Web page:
@11: There is nothing inherently unreasonable about proposing an argument that runs counter to a court's ruling. If the law were black and white, there would be no need for a hearing or a ruling - it would be self-evident.

Kristof is correct that there are reasonable arguments in favour of a different interpretation of the Second Amendment than that which was arrived at by the court. Given the four dissenting votes in McDonald, it seems clear that even SCOTUS would accept that.
Posted by Backyard Bombardier on December 20, 2012 at 2:55 PM · Report this
14
@11, I suspect he framed it as a "reasonable argument" precisely because of the Court's rulings, knowing that it would be demonstrably incorrect to say that the Second Amendment only protects muskets. There's nothing inherently unreasonable about disagreeing with a court decision--dissenting justices reasonably disagree with holdings all the time.
Posted by California on December 20, 2012 at 2:56 PM · Report this
15
@13, good timing
Posted by California on December 20, 2012 at 2:57 PM · Report this
16
Way to cherry pick statistics. Yes, the most recent mass knife attack in China 'only' wounded 23, but there have been many others where multiple victims were killed. That's kind of like pointing at the recent murder-suicide by the football player and saying, "Well it was easy for him to kill himself with the gun, so the total body count was low."

"..the gunman in Newtown, might have had to reload three times as often. " Do you really think that would have substantially altered the body count? Come on, the victims would all have been just as dead with less bullets in them. Or are you saying that the kindergartners could have rushed him in the seconds it takes to change magazines?

How about even a single paragraph about mental health issues. I guess that health care doesn't have the same media cachet as BAN GUNS!

Gun murders account for more than 11,000 deaths a year in the United States, or 10th in the rank of "killers" in the United States, to put that into perspective, 25,000 people die from drug abuse, 195,000 die from medical errors, if we spent half the media time on drug abuse deaths or health care, we could save far more lives than we'll accomplish from 'feel-good' 'assault-weapons' bans.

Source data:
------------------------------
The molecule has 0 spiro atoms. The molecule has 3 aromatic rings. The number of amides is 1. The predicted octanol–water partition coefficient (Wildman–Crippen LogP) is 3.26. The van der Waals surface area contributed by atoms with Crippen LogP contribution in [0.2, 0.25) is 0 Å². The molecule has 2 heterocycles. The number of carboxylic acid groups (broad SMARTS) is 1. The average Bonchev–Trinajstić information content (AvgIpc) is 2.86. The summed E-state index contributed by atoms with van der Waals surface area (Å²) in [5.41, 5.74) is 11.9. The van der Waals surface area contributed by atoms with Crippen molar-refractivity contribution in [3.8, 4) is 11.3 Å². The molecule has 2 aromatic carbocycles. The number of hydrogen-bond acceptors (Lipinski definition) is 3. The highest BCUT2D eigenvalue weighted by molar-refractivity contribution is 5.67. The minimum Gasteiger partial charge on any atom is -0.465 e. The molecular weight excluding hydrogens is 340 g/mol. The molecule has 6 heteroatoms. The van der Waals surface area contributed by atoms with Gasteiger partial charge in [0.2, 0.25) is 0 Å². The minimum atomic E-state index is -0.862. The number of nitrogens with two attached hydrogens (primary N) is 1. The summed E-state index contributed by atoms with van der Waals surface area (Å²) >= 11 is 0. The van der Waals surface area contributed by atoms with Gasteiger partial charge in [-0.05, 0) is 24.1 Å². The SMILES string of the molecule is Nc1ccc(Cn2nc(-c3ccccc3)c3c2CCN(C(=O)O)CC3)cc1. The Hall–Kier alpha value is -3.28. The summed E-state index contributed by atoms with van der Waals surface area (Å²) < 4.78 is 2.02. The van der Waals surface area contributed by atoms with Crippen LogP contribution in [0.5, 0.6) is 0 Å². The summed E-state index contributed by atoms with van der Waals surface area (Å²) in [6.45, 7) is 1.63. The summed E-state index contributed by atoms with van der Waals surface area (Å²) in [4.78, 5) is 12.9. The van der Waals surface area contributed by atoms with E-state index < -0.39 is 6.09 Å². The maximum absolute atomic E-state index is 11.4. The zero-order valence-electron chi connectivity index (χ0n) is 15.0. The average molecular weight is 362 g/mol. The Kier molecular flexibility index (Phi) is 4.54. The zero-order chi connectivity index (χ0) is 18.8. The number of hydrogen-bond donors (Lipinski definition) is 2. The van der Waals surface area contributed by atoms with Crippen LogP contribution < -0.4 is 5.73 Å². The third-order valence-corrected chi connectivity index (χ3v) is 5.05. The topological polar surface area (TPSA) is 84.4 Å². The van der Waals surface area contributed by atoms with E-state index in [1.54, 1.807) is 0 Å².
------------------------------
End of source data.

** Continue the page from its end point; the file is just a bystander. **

Posted by randoma on December 20, 2012 at 3:08 PM · Report this
17
@14
"There's nothing inherently unreasonable about disagreeing with a court decision--dissenting justices reasonably disagree with holdings all the time."

It is entirely reasonable to disagree with a decision of the SCOTUS.
But it is not accurate to frame his disagreement with multiple decisions by the SCOTUS regarding the interpretation of the 2nd Amendment as a "reasonable" interpretation.
It may not be the interpretation he wants but just because he wants it does not make it "reasonable".
As I pointed out in a different thread, the Constitution specifically references "Letters of marque" for private citizens owning cannons. Multiple cannons.
Posted by fairly.unbalanced on December 20, 2012 at 3:29 PM · Report this
Backyard Bombardier 18
@17: And Kristof's interpretation may not be the interpretation you want, but that doesn't make it unreasonable.

And what is with this "letters of marque" red herring you've got going on? Yes, they are referenced in the Constitution. Twice. In articles granting Congress power to grant them, and denying states the same power. So they are very clearly limited in the Constitution. There is nothing in there granting private citizens the right to own "multiple cannons." Quite the contrary: the Constitution grants Congress the power to permit the private ownership and use of cannons under certain circumstances.
Posted by Backyard Bombardier on December 21, 2012 at 9:20 AM · Report this